Credit: Steven Bisig-USA TODAY Sports

Richard Sherman a Super Bowl hero too? – TD Sports Debate p2


 

The Super Bowl is only a week away, so who do you root for? Richard Sherman has stolen the early show while Peyton Manning aims to play for immortality. All heroes here in the red-hot NFL sports debate. Dan Salem and Todd Salem tackle this topic in part two of this week’s TD Sports Debate. Two brothers from New York yell, scream and debate sports.

[Part one - Heroes and Villains]

 

TODD:

I think you misread this situation. Richard Sherman certainly had some villainous actions following the NFC Championship game win. The media could do nothing but run with it. Isn’t it likely though that Sherman wanted to play that role? The Seahawks know what everyone is going to make of Peyton Manning. This is, perhaps, his swan song. He just had his best regular season ever, which doubled as the greatest statistical season in league history. Now he’s attempting to win another Super Bowl to secure his legacy. Are people actually going to villainize that story? Get real.

So what would have happened had Sherman not done anything following the 49ers win? The media would have instead started to bring up the other stuff surrounding Seattle: the suspensions, all the Adderall and failed drug tests. The Seahawks would have been turned into the villains anyway, but for something worse.

Instead, Sherman got ahead of this thing, put himself on the line, rather hilariously I might add, and turned his team into the rough and tumble LOB! (LOB stands for Legion of Boom for the uninitiated, the nickname for Seattle’s secondary.)

Once people got past the “Is Richard Sherman a thug? vs. “Is calling Richard Sherman a thug racist?” argument for long enough to bring up how smart he is, the possibility revealed itself. This sounds like a movie heel turn, but couldn’t a smart guy plan out how he wanted a post-game news conference to play out? Or, if that sounds too calculating, could he have at least wanted to say something controversial to get his name and team in the news?

Of course, bringing up how smart Sherman is seemed to border on racism itself in my opinion.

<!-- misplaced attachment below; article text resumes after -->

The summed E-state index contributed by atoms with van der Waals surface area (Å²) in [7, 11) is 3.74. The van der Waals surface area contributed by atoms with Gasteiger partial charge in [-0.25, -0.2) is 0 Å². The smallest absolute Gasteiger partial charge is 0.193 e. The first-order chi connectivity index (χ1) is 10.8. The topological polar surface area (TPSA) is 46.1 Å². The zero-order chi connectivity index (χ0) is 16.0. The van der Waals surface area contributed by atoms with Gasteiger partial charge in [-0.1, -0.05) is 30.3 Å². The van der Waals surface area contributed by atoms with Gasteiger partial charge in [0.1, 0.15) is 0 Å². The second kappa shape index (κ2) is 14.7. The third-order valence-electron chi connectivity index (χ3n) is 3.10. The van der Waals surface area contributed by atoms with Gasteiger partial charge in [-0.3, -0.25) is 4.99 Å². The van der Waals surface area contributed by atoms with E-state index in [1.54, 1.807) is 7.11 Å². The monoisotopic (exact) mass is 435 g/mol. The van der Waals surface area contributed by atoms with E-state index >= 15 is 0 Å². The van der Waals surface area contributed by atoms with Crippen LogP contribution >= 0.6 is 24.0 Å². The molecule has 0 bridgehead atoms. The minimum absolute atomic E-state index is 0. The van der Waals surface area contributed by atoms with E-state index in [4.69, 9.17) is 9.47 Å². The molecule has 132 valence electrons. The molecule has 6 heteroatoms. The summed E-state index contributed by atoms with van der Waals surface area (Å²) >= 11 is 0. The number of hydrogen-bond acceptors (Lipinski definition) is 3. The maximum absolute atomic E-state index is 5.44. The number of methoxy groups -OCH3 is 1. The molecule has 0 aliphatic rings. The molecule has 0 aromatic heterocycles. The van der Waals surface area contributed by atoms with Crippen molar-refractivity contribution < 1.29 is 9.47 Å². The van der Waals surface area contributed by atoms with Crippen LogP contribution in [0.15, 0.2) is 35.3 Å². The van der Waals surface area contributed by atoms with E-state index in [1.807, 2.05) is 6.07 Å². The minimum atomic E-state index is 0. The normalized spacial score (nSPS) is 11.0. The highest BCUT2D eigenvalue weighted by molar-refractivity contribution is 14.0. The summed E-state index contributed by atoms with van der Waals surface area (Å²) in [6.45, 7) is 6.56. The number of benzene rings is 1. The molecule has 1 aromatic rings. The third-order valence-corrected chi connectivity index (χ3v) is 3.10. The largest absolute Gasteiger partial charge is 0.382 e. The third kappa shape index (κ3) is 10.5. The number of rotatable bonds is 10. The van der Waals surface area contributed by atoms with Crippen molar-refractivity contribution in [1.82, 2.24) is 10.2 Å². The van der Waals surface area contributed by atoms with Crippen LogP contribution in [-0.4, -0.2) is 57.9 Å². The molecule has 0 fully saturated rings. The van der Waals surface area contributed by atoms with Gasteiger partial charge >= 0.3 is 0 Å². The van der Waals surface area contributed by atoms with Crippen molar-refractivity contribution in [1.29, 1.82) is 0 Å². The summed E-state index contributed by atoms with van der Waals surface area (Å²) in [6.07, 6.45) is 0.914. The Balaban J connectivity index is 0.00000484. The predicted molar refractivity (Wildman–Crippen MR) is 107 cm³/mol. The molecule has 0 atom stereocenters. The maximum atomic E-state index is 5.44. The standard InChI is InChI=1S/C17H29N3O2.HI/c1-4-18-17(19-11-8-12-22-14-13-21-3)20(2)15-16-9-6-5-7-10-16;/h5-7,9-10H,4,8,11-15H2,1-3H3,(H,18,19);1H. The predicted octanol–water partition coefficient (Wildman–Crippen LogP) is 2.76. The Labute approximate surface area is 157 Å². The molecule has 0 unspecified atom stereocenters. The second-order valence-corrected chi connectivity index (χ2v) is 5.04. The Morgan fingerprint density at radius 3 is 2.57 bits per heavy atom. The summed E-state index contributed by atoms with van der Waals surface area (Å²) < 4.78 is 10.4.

If a white player had done the same exact thing following last week’s game, criticism would have come calling him a brute and a thug, etc. Then, another wave of people would have come to his defense, saying we don’t know the whole story or what happened between him and Michael Crabtree. And then, after the backlash to the backlash subsided, folks would have mentioned how perhaps this would light the fire underneath the Seattle Villains bandwagon.
At any point would analysts and experts have had to come out and defend how smart this guy was? Would that have ever happened? Race is always a tricky subject but, to me, it seemed borderline insulting to feel the need to bring up how smart Richard Sherman is.

 

DAN:

I agree with you completely, except for the fact that no one really knew much about Sherman before any of this went down. Considering he is the top corner in the NFL and his defensive unit has an amazing nickname, this is bad all around. Shame on you NFL for not marketing the Legion of Boom, in an age full of superhero movies and sick nicknames. Setting aside the fact that Sherman’s story wasn’t widely known, I agree that saying he is smart or well spoken assumes that people think he would otherwise not be. Very poor taste, whether it’s racially driven or not. For some it probably was, for others it was simply ignorance. Either way we will learn from this and the media will adapt.

This does beg the question, how does one mention that he is wildly intelligent without being racist? I mean the average person does not go to Stanford. That is noteworthy for any man or woman. There has to be a good way to say so without insulting the person for assuming they were the opposite, even if those words never left your mouth. I wish I had a solution, but that’s for some non sports related writer to figure out.

The bigger issue here is why do we need a villain for the Super Bowl? Yes, Richard Sherman acted like a villain, but I agree with him that he is not one. And perhaps you’d have been correct if he didn’t make waves with his postgame rant. The media may have painted Seattle as villains anyhow. But why? If we aren’t going to market the freaking “Legion of Boom” with its obvious superhero reference, then why do we need a hero and a villain? I’d love to see Peyton Manning win another Super Bowl and perhaps retire on top. Two years in a row with a hall of fame player retiring after winning the Super Bowl would be unprecedented. But I’d like to see Pete Carroll win a Super Bowl just as much. I’d like to see Seattle get a championship since its never happening in basketball or baseball.

I think we have a bunch of heroes in this game. Not least of which is John Elway. He retired after winning a Super Bowl with the Broncos (two actually) and now has put Peyton Manning in a position to do the same exact thing. I don’t know what you call this, serendipity or something, but its pretty damn cool if you ask me. Maybe the only real villain of this game is the weather, or the annoying sports pundits who won’t shut up about it.

 

[If you missed Part one - Heroes and Villains]

[Part three - Apparently there's weather]

[Part four - Super Bowl X-factors]

 

 

Tags: Denver Broncos John Elway NFL Nfl Playoffs Peyton Manning Richard Sherman Seattle Seahawks Super Bowl Super Bowl XLVIII